16  Discussions / General Discussions / Re: Methods of decompiled classes on: 2015-04-09 14:02:50
Don't sweat it, I was quoting the Borg Queen from Star Trek: First Contact  Grin
17  Discussions / General Discussions / Re: Methods of decompiled classes on: 2015-04-08 15:15:03
When Java compiles a class, if it doesn't have a codded constructor, it adds its own empty one
Also its not strange that there are difference between client and server code. The client handles rendering and fires events and the server handles the events and sends information back to the client so it knows what to render.

I know about both. The classes I'm referring to handle data regarding blocks, so it's stuff both sides need to know.

The lack of a constructor would make sense if it was replaced with a private constructor to avoid instantiation, but just removing the specific constructor means the server can still instantiate the class, but won't be able to initialize the attributes.

It looks something like this:

// Client
public class Block
    private int attribute;

    public Block(int value) { this.attribute = value;}

    /* Lots of other methods here */

// Server
public class Block
    private int attribute;

    /* Lots of other methods here */

I was, in fact, hoping to be able to extract all common data into its own library so I could inspect the Client and Server specific code more cleanly, hence my wondering if this has relevance, or is just a decompilation artifact.

By extension, I'd really like to know if decompilation ignores unreferenced (never used) functions.

Of course, since the MCP does some de-obfuscating and other things, it might be something on their end too.

reflecting on decompiled code is like thinking in 4 dimensions.

You think in such three-dimensional terms. How small you've become.
18  Discussions / General Discussions / Legality of Retro-Engineered clients on: 2015-04-08 13:00:52
As I said in a previous post, I'm tinkering with the Minecraft source for fun, as well as the C++ MineTest project.

A question has come to mind, though.

By being privy to the communication protocol, it would be feasible to develop an application capable of communicating with existing Minecraft servers, so you could, theoretically, have the MineTest C++ game connect to a standard Minecraft server (after duplicating all relevant functionality).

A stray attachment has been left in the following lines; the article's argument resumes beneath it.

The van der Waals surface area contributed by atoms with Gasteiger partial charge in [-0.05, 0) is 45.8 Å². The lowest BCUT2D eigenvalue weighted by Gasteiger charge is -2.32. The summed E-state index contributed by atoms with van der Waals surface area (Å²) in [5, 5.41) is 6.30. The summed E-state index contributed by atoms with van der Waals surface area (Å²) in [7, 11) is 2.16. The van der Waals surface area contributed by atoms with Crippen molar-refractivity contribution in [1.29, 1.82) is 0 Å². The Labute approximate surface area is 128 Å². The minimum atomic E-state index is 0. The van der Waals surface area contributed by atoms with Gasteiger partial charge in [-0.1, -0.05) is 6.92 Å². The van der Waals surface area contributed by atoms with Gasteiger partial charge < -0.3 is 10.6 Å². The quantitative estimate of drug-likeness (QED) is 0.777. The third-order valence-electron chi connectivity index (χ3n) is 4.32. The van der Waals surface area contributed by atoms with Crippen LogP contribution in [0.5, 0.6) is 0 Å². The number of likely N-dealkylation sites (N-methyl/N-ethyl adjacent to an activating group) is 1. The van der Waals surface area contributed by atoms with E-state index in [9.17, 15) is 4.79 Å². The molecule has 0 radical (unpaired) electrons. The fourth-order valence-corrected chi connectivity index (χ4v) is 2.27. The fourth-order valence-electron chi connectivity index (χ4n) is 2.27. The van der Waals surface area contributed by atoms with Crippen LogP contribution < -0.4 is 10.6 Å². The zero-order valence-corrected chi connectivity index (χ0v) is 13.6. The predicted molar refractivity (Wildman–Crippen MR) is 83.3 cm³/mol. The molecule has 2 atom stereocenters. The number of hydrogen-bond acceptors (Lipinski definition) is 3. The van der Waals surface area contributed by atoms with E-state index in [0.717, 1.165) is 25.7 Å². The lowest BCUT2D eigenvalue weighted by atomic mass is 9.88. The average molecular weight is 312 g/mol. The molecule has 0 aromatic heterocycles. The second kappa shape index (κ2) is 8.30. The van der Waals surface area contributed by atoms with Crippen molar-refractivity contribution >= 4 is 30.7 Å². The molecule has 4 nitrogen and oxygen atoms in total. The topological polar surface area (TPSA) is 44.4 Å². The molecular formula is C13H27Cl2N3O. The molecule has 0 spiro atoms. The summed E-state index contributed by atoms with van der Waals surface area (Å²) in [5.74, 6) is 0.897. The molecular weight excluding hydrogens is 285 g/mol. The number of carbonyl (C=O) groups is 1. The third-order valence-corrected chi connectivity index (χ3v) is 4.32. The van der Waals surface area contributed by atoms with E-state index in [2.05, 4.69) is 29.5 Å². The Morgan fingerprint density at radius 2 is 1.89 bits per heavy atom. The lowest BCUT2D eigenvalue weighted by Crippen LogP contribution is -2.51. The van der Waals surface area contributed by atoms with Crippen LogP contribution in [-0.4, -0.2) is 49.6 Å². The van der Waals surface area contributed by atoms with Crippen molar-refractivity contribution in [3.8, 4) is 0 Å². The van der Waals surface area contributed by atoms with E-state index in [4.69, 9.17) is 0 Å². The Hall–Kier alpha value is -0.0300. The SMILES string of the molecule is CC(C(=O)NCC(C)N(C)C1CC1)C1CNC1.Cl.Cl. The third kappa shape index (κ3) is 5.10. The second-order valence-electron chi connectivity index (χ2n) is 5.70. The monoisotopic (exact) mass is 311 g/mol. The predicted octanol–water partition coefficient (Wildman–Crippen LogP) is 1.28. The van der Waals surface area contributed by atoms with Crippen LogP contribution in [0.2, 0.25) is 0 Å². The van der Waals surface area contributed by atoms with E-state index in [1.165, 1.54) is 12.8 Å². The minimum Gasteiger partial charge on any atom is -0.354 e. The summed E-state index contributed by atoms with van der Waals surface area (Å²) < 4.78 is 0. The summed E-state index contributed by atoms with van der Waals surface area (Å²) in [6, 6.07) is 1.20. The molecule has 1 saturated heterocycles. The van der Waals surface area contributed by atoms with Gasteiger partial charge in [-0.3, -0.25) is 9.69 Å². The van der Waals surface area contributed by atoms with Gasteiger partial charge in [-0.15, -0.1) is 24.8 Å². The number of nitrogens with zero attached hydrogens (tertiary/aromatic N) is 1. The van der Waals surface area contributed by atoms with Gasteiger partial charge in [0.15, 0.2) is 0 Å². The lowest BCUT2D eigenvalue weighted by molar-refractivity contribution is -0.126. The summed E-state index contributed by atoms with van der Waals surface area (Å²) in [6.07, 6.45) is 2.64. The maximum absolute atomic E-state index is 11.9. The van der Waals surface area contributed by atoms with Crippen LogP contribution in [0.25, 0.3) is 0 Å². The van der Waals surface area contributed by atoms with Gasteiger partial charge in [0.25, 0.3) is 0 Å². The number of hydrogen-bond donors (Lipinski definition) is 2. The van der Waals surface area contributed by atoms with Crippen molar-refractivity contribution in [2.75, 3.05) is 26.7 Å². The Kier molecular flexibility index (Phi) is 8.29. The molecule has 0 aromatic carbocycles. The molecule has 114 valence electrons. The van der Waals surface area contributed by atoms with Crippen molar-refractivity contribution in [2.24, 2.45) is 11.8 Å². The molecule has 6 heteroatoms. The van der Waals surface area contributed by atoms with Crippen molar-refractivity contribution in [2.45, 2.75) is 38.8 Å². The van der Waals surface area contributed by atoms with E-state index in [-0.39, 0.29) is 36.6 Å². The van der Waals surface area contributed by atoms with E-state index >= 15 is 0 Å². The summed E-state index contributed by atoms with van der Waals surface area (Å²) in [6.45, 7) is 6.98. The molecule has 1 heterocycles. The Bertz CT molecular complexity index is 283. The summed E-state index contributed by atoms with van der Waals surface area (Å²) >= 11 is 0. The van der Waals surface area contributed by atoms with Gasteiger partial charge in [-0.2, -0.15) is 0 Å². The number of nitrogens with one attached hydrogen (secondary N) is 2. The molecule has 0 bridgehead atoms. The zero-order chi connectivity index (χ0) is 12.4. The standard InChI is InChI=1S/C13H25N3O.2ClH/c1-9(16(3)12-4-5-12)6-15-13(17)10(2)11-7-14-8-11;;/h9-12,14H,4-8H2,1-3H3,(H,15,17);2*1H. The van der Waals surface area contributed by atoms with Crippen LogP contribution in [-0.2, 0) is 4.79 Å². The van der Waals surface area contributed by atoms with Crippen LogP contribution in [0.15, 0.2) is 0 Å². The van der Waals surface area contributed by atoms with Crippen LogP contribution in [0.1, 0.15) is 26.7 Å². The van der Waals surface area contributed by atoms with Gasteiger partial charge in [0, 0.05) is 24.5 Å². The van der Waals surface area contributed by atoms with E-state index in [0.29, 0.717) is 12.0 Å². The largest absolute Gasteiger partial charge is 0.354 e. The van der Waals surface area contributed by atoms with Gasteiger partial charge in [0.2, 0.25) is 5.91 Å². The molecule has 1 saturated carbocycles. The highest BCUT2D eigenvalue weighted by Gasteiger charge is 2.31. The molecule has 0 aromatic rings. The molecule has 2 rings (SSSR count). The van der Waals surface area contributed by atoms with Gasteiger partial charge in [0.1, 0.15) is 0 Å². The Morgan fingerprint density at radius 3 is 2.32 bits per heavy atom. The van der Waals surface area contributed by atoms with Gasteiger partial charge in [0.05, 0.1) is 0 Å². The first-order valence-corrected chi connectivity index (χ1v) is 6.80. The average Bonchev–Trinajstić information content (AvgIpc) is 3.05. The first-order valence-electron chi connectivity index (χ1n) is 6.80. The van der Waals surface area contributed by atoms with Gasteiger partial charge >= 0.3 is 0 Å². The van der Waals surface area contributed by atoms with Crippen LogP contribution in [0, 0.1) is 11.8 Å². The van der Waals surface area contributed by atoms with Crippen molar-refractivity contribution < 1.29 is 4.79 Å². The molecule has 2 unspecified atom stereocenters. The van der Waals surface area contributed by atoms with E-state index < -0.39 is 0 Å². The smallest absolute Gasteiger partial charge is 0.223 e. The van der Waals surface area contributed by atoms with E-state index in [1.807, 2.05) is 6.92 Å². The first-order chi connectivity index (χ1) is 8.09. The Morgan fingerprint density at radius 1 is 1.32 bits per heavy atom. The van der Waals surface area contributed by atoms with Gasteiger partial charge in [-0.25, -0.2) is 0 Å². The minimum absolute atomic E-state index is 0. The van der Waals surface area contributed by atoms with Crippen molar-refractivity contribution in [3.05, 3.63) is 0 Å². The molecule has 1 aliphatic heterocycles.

So the question is.... How legal is this?

Note that I'm not referring to bypassing the account validation rules set by Mojang, I'm just referring to creating an alternate implementation of the client.

Not that I'm planning on undertaking such a monstrous task, mind you, but it's fun to think about.

I know retro-engineered clients used for "private" MMO servers are frowned upon, but my understanding is that the issue lies with the circumvention of user validation and payment functionalities.
19  Discussions / General Discussions / Methods of decompiled classes on: 2015-04-08 12:51:53
So I've been tinkering with Minecraft's decompiled code (via the latest MCP), and noticed something curious when comparing the Client and Server sources.

Some classes have minor differences I find strange, for example, the class might lack a constructor in the server that it doesn't on the client, even if the rest of the class (particularly the class attributes) are the same.

I'm suspecting this is due to the decompiler ignoring (or not being able to detect) methods that are not being referenced anywhere else on the code.

Is this correct? Or is there any merit in omitting a constructor of a class for server-side code that I'm not seeing?
20  Game Development / Game Play & Game Design / Re: How to win the boss-fight on: 2015-03-26 11:32:11
@Oskuro i did not  play Mario for a pretty long time, so i don't remember every detail. But i guess i meant the last fight, there you can't kill him directly, right?